Jack Fisk

Jack Fisk

As a production designer I like to be on the set as much as possible, protecting everything we’ve created. It’s hard for me to come up with a plan and then not be there for the execution of it. I think it affects the design of the film.  Most of the directors I work with are changing things constantly and I like to be around to make the appropriate adjustments.

AS: Would you say that’s a key quality that a production designer should have? The ability to stay up all night?
JF: I would say passion. And I think if you have passion about what you’re doing you may end up staying up all night. Once I hear about a film, my mind starts working and there’s no way of shutting it off, even if I’m not physically up all night. Once I tune into a project I don’t think about anything else.

AS: What types of preparation and research do you do? Do you watch a bunch of other films?
JF: I try not to watch films except maybe documentaries because I don’t want to use film as a reference for making a film. It seems like inbreeding. You might come up with a weird baby! I research as much writing as possible. I love personal journals from the period I am designing.

AS: Like for The New World.
JF: I read all the Jamestown narratives. Then I started to suspect that they weren’t truthful because the Jamestown Company was a business. They were trying to promote the colonies so they edited the journals before they were published to make Jamestown look better. John Smith’s journals were sent to England and published without him even knowing it. I got suspicious when I read about the fort. The fort was built in thirty days. And one colonist described the wall construction as wide boards. I knew they weren’t boards. Because to get a board in those days they would have had to cut two sides of a log. There’s no way, in thirty days, you’re going to cut boards for over a thousand linear feet of palisade. When I got suspicious of that I got a little skeptical of everything they said.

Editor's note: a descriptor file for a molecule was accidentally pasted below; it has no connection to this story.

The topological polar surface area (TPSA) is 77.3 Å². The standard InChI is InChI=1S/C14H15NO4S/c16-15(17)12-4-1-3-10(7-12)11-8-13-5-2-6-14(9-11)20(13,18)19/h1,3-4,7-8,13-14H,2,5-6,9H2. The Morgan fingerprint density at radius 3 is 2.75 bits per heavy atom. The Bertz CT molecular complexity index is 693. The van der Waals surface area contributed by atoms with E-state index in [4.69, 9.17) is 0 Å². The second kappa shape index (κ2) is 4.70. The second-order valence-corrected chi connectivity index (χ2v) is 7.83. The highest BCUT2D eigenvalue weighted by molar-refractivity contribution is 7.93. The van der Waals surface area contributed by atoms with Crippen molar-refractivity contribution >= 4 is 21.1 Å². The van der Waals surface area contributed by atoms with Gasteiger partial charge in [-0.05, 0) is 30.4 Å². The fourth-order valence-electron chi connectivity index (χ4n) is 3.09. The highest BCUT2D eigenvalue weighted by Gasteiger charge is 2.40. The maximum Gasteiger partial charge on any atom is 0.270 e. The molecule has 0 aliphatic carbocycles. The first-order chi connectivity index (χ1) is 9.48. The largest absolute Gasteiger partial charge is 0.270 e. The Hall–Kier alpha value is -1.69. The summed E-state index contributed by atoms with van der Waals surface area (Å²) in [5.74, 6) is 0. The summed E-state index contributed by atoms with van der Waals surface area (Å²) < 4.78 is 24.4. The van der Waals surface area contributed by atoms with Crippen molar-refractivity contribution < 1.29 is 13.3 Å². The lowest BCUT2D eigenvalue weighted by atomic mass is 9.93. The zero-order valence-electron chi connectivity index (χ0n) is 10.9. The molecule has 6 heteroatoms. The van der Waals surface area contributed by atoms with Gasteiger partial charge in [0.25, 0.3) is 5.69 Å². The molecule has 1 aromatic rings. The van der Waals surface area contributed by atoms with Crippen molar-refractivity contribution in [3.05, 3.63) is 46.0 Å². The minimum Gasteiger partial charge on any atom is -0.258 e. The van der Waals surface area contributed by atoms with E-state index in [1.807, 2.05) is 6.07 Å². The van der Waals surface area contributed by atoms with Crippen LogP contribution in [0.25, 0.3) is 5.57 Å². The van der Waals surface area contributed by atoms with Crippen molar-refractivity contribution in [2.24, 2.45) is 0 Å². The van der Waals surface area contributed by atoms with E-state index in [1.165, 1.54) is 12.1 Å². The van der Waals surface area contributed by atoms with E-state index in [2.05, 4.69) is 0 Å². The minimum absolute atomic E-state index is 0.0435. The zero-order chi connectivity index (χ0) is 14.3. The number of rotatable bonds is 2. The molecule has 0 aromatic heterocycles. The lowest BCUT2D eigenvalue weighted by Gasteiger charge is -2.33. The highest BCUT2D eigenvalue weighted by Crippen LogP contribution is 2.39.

Then I met Dr. Bill Kelso the archeologist who discovered the real Jamestown fort in 1996. I talked to him about the fort we were planning to build and I said, Well, we’re going to simulate the fort, and I saw on his face he completely lost interest when I said simulate. And I said, What I meant was we’re going to build it exactly as they did in 1607! And then he perked up. And he started giving me all this information. He had found soil stains where every log was. Where each post was set it left a stain. So it was logs, it wasn’t boards. I learned a lot about the first English settlement from Dr. Kelso.

It became fun to build the way they did with wattle-and-daub. In my mind, I was making a documentary about Jamestown. But Terry is a philosopher and he was making a film about Pocahontas being the mother of us all.

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About the Interviewer

Tom Lisowski is a production designer who has designed swamp mazes shot in China, crumbling cliffs in Utah, future arenas in South Central, dilapidated tenements and twisted laboratories under luxurious mansions... William Anthony is a Los Angeles-based commercial and editorial photographer specializing in portraiture, lifestyle and documentary imagery... Guest photographer Nelson Cragg is an award-winning cinematographer who shoots and directs television, feature films, and commercial projects. Contact ArtStars: tom@artstars.us